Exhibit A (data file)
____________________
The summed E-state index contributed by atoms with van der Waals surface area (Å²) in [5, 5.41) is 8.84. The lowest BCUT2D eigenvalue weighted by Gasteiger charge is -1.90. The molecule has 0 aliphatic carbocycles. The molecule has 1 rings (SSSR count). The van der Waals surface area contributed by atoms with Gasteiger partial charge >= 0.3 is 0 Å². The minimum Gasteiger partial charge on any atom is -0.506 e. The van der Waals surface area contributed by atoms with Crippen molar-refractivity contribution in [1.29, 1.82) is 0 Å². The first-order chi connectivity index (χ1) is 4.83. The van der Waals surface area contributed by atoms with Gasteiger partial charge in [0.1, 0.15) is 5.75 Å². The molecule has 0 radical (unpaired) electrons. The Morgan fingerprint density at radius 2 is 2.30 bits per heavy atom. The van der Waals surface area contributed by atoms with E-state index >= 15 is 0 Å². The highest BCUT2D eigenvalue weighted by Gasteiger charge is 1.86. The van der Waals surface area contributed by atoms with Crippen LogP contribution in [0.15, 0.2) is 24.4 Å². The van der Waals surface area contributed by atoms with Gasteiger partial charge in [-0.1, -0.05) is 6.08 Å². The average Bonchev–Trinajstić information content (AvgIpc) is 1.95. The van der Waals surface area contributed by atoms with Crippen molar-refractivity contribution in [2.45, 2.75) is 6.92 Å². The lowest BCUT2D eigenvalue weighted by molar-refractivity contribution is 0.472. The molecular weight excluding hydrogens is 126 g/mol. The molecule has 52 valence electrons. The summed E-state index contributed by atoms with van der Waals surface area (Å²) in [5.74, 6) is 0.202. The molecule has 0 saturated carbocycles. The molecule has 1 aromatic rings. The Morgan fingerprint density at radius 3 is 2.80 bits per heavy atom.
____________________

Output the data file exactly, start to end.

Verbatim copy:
The summed E-state index contributed by atoms with van der Waals surface area (Å²) in [5, 5.41) is 8.84. The lowest BCUT2D eigenvalue weighted by Gasteiger charge is -1.90. The molecule has 0 aliphatic carbocycles. The molecule has 1 rings (SSSR count). The van der Waals surface area contributed by atoms with Gasteiger partial charge >= 0.3 is 0 Å². The minimum Gasteiger partial charge on any atom is -0.506 e. The van der Waals surface area contributed by atoms with Crippen molar-refractivity contribution in [1.29, 1.82) is 0 Å². The first-order chi connectivity index (χ1) is 4.83. The van der Waals surface area contributed by atoms with Gasteiger partial charge in [0.1, 0.15) is 5.75 Å². The molecule has 0 radical (unpaired) electrons. The Morgan fingerprint density at radius 2 is 2.30 bits per heavy atom. The van der Waals surface area contributed by atoms with E-state index >= 15 is 0 Å². The highest BCUT2D eigenvalue weighted by Gasteiger charge is 1.86. The van der Waals surface area contributed by atoms with Crippen LogP contribution in [0.15, 0.2) is 24.4 Å². The van der Waals surface area contributed by atoms with Gasteiger partial charge in [-0.1, -0.05) is 6.08 Å². The average Bonchev–Trinajstić information content (AvgIpc) is 1.95. The van der Waals surface area contributed by atoms with Crippen molar-refractivity contribution in [2.45, 2.75) is 6.92 Å². The lowest BCUT2D eigenvalue weighted by molar-refractivity contribution is 0.472. The molecular weight excluding hydrogens is 126 g/mol. The molecule has 52 valence electrons. The summed E-state index contributed by atoms with van der Waals surface area (Å²) in [5.74, 6) is 0.202. The molecule has 0 saturated carbocycles. The molecule has 1 aromatic rings. The Morgan fingerprint density at radius 3 is 2.80 bits per heavy atom.